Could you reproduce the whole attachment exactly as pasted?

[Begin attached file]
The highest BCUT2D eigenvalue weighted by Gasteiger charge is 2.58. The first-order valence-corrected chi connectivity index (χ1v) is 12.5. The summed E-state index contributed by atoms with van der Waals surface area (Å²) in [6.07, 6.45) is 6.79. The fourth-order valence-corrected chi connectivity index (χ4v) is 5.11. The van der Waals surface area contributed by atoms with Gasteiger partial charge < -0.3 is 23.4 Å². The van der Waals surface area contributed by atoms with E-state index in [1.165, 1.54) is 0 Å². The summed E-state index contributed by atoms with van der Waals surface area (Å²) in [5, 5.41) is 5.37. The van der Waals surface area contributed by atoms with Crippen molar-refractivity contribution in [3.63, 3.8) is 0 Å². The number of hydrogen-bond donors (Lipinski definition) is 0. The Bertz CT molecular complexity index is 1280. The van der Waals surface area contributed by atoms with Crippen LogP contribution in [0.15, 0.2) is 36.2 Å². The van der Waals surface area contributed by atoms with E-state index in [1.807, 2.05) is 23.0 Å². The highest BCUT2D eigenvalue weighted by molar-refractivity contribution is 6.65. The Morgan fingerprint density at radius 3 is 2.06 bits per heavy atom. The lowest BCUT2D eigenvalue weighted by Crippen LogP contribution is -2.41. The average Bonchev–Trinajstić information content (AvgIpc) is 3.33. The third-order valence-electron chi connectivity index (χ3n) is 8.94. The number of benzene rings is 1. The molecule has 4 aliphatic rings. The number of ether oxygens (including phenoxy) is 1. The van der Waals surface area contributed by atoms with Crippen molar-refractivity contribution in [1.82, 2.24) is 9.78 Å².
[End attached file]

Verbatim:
The highest BCUT2D eigenvalue weighted by Gasteiger charge is 2.58. The first-order valence-corrected chi connectivity index (χ1v) is 12.5. The summed E-state index contributed by atoms with van der Waals surface area (Å²) in [6.07, 6.45) is 6.79. The fourth-order valence-corrected chi connectivity index (χ4v) is 5.11. The van der Waals surface area contributed by atoms with Gasteiger partial charge < -0.3 is 23.4 Å². The van der Waals surface area contributed by atoms with E-state index in [1.165, 1.54) is 0 Å². The summed E-state index contributed by atoms with van der Waals surface area (Å²) in [5, 5.41) is 5.37. The van der Waals surface area contributed by atoms with Crippen molar-refractivity contribution in [3.63, 3.8) is 0 Å². The number of hydrogen-bond donors (Lipinski definition) is 0. The Bertz CT molecular complexity index is 1280. The van der Waals surface area contributed by atoms with Crippen LogP contribution in [0.15, 0.2) is 36.2 Å². The van der Waals surface area contributed by atoms with E-state index in [1.807, 2.05) is 23.0 Å². The highest BCUT2D eigenvalue weighted by molar-refractivity contribution is 6.65. The Morgan fingerprint density at radius 3 is 2.06 bits per heavy atom. The lowest BCUT2D eigenvalue weighted by Crippen LogP contribution is -2.41. The average Bonchev–Trinajstić information content (AvgIpc) is 3.33. The third-order valence-electron chi connectivity index (χ3n) is 8.94. The number of benzene rings is 1. The molecule has 4 aliphatic rings. The number of ether oxygens (including phenoxy) is 1. The van der Waals surface area contributed by atoms with Crippen molar-refractivity contribution in [1.82, 2.24) is 9.78 Å².